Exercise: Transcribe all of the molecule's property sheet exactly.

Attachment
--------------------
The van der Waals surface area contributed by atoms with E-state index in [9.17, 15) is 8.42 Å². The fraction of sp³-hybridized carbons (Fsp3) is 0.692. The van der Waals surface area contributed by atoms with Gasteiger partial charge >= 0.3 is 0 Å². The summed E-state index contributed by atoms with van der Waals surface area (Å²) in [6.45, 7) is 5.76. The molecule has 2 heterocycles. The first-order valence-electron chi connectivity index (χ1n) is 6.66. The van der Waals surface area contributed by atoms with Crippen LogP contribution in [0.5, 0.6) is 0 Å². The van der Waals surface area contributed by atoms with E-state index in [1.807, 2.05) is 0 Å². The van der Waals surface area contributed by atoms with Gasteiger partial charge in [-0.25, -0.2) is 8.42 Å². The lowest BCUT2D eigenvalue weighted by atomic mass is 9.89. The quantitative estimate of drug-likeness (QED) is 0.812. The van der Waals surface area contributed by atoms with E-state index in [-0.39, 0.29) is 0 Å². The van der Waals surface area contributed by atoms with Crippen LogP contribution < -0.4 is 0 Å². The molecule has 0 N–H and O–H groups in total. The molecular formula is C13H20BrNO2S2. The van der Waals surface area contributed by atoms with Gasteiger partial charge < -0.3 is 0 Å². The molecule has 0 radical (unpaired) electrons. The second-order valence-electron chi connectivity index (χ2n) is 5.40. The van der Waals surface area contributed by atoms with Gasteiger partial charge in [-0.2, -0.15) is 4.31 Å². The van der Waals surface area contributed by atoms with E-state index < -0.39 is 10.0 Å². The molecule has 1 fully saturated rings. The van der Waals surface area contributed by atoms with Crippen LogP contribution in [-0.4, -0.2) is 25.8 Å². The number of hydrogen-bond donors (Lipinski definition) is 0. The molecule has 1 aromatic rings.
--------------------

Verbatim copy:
The van der Waals surface area contributed by atoms with E-state index in [9.17, 15) is 8.42 Å². The fraction of sp³-hybridized carbons (Fsp3) is 0.692. The van der Waals surface area contributed by atoms with Gasteiger partial charge >= 0.3 is 0 Å². The summed E-state index contributed by atoms with van der Waals surface area (Å²) in [6.45, 7) is 5.76. The molecule has 2 heterocycles. The first-order valence-electron chi connectivity index (χ1n) is 6.66. The van der Waals surface area contributed by atoms with Crippen LogP contribution in [0.5, 0.6) is 0 Å². The van der Waals surface area contributed by atoms with E-state index in [1.807, 2.05) is 0 Å². The van der Waals surface area contributed by atoms with Gasteiger partial charge in [-0.25, -0.2) is 8.42 Å². The lowest BCUT2D eigenvalue weighted by atomic mass is 9.89. The quantitative estimate of drug-likeness (QED) is 0.812. The van der Waals surface area contributed by atoms with E-state index in [-0.39, 0.29) is 0 Å². The van der Waals surface area contributed by atoms with Crippen LogP contribution < -0.4 is 0 Å². The molecule has 0 N–H and O–H groups in total. The molecular formula is C13H20BrNO2S2. The van der Waals surface area contributed by atoms with Gasteiger partial charge < -0.3 is 0 Å². The molecule has 0 radical (unpaired) electrons. The second-order valence-electron chi connectivity index (χ2n) is 5.40. The van der Waals surface area contributed by atoms with Gasteiger partial charge in [-0.2, -0.15) is 4.31 Å². The van der Waals surface area contributed by atoms with E-state index < -0.39 is 10.0 Å². The molecule has 1 fully saturated rings. The van der Waals surface area contributed by atoms with Crippen LogP contribution in [-0.4, -0.2) is 25.8 Å². The number of hydrogen-bond donors (Lipinski definition) is 0. The molecule has 1 aromatic rings.